Thornewill: The CD was released June 12 so we haven’t done a whole lot of shows since the CD released. I think we have done 10-12 so far, but we have been playing off the album for the past 9-10 months for 50-60 shows. Touring and playing shows is our mode and means to success. The hardest part about touring is having a bunch of creative people in the same space. You eat, sleep, and live together which is probably the reason many bands end up breaking up. We manage to get along well. It is hard traveling and not having a home to be able to center yourself.
Louisville.com : What has been your favorite show on your current tour so far and why?
Thornewill: It’s a tossup between New York and DC’s shows. New York was sold out six to seven weeks before. The shows were packed with energy and feeling of excitement. Hopefully this is positive foreshadowing of future shows.
Louisville.com : You have a couple shows coming up nearby in Cincinnati and Nashville. For those people who have not been to one of your shows what would you tell people to expect?
Thornewill: Unadulterated joy and excitement. It will be a good time. Plan on having a good time.
Louisville.com : You have a couple shows coming up near Louisville in Cincinnati and Nashville. I hope to come see you guys live.
Thornewill: We will also be playing a Waterfront Wednesday in Louisville sometime in August.
Louisville.com : Well I’ll definitely have to hit that one up. Speaking of venues and locations, is there any particular dream venue or location that you would really like to play at but haven’t?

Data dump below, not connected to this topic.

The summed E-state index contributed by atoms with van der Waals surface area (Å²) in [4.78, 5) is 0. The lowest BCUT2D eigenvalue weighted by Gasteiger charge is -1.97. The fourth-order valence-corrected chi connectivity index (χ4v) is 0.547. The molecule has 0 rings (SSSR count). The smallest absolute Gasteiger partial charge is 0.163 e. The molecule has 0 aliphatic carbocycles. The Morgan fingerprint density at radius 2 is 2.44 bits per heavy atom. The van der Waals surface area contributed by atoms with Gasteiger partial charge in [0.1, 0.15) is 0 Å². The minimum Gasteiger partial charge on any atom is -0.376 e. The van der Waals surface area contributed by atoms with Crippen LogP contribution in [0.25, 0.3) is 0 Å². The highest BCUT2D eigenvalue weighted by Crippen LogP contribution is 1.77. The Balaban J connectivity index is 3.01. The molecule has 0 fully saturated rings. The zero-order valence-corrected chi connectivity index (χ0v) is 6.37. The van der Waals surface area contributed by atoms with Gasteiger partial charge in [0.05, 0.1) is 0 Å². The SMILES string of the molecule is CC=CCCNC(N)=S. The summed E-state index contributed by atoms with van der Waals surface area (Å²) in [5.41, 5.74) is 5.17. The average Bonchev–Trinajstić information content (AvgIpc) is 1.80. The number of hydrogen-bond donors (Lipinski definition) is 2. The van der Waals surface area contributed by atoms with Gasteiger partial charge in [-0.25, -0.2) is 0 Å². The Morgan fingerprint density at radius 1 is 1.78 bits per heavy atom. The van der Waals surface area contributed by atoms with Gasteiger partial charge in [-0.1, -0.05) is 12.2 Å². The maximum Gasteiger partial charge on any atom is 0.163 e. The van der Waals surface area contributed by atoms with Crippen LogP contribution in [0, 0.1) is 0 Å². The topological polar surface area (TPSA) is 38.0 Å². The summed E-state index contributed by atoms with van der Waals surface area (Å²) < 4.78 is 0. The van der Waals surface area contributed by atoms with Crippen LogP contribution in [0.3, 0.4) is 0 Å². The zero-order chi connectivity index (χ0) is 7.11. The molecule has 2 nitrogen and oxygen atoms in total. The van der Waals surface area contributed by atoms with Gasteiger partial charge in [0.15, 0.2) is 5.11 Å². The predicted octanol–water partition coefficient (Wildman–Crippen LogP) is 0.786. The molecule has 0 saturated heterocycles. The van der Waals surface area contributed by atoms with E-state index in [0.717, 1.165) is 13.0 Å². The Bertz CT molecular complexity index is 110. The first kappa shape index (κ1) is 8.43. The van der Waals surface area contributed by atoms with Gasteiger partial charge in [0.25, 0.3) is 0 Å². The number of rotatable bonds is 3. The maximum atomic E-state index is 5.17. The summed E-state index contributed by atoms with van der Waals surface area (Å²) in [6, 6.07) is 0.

Thornewill: Red Rocks outside Denver. It is this amphitheater placed between these huge rocks. It is really cool place and we played a music festival inside when we were first starting out. It would be great to be able to go back and play outside.
Louisville.com : WFPK has been playing “Somebody” on the radio a lot here in Louisville. Have you heard yourself on the radio in Louisville?
Thornewill: Actually I heard it on the radio yesterday on my way to my grandmother’s. It was the first song to come on when I got in the car. It’s the second time ever. It is really exciting. I used to listen to WFPK driving to high school, and I’d turn the radio to WFPK when doing the dishes. I’ve always listened to WFPK so hearing us on there is special and really exciting.
Louisville.com : Is there a particular song on Safe Travels that is your favorite?
Thornewill: I have two favorite songs to listen to. “Devil’s On Our Side” and “All For You” starts out quiet and builds to something big and have a lot of classical influence. “Devil’s On Our Side” goes into “All For You.”
Louisville.com : For all the music nerds out there, what kind of gear do you use?
Thornewill: I use a Kurzweil as my main keyboard. It has a great range of expression. I also use an Alesis QS 6.1 synthesizer.
Louisville.com : Well I don’t want to take up too much of your time. Is there anything else you would like to share with readers?
Thornewill: We will have a music video for “Somebody” next week filmed on Coney Island. Check it out.
Louisville.com : Well Ben, thanks for taking time to chat with me despite your busy schedule.
Thornewill: Thank you for the interview!
After listening through Safe Travels for the first time I am a new Jukebox fan. You can tell they are inspired to some degree by the The Beatles, Yes and Coldplay. The gorgeous melodic string arrangements and upbeat piano pop rock sound is indeed happy sounding despite some of the darker themes. They have garnered a mature sound that is unique and catchy.
Jukebox the Ghost will be playing in and around Louisville this summer:
- July 13—The High Watt, 8 p.m., 1 Cannery Row, Nashville, TN 37203
- July 14—Bunbury Music Festival, 11 a.m., Cincinnati, OH
- August 29—Waterfront Wednesday presented by 91.9 WFPK
Photos: Courtesy Jukebox the Ghost